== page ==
Document Type

Article

Publication Date

11-1-2001

Abstract

Variational transition state theory (VTST) is used to calculate rate constants for a model proton transfer reaction in a polar solvent. We start from an explicit description of the reacting solute in a solvent, and we model the effects of solvation on the reaction dynamics by a generalized Langevin equation (GLE) for the solute. In this description, the effects of solvation on the reaction energetics are included in the potential of mean force, and dynamical, or nonequilibrium, solvation is included by solvent friction. The GLE solvation dynamics are approximated by a collection of harmonic oscillators that are linearly coupled to the coordinates of the reacting system. This approach is applied to a model developed by Azzouz and Borgis [J. Chem. Phys. 98, 7361 (1993)] to represent proton transfer in a phenol-amine complex in liquid methyl chloride. In particular, semiclassical VTST, including multidimensional tunneling contributions, is applied to this model with three explicit solute coordinates and a multioscillator GLE description of solvation to calculate rate constants. We compare our computed rate constants and H/D kinetic isotope effects to previous calculations using other approximate dynamical theories, including approaches based on one-dimensional models, molecular dynamics with quantum transitions, and path integrals. By examining a systematic sequence of 18 different sets of approximations, we clarify some of the factors (such as classical vibrations, harmonic approximations, quantum character of reaction-coordinate motion, and nonequilibrium solvation) that contribute to the different predictions of various approximation schemes in the literature. (C) 2001 American Institute of Physics.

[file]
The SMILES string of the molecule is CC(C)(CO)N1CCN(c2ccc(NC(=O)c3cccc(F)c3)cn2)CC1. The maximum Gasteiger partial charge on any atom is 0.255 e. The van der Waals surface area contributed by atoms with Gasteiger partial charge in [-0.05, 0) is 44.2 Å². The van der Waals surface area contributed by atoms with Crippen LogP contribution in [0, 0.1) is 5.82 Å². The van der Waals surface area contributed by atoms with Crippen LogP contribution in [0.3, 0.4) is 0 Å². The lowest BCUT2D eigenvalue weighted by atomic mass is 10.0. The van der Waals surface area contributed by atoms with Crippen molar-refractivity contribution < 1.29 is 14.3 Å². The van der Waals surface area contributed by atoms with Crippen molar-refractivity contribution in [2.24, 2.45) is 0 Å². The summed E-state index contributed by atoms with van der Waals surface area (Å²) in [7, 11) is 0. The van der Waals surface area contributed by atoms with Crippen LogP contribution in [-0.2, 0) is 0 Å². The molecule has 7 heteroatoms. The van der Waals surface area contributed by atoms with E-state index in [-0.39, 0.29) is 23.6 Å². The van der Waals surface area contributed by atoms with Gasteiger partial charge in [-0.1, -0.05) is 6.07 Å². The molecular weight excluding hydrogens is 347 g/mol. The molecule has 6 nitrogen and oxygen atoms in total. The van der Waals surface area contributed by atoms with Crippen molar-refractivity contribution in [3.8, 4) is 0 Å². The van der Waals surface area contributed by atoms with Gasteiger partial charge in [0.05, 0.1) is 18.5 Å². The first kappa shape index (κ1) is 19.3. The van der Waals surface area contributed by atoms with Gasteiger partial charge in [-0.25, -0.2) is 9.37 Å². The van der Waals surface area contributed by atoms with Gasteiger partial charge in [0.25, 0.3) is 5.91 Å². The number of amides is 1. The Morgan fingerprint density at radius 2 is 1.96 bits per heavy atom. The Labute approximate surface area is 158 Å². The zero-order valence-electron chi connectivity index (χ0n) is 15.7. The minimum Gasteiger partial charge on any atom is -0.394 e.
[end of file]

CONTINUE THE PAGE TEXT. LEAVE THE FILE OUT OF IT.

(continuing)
Original Publication Title

Journal Of Chemical Physics

Volume

115

Issue

18

First Page

8460

Last Page

8480

Creative Commons License

Creative Commons Attribution-Noncommercial-No Derivative Works 4.0 License
This work is licensed under a Creative Commons Attribution-Noncommercial-No Derivative Works 4.0 License.

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Chemistry Commons

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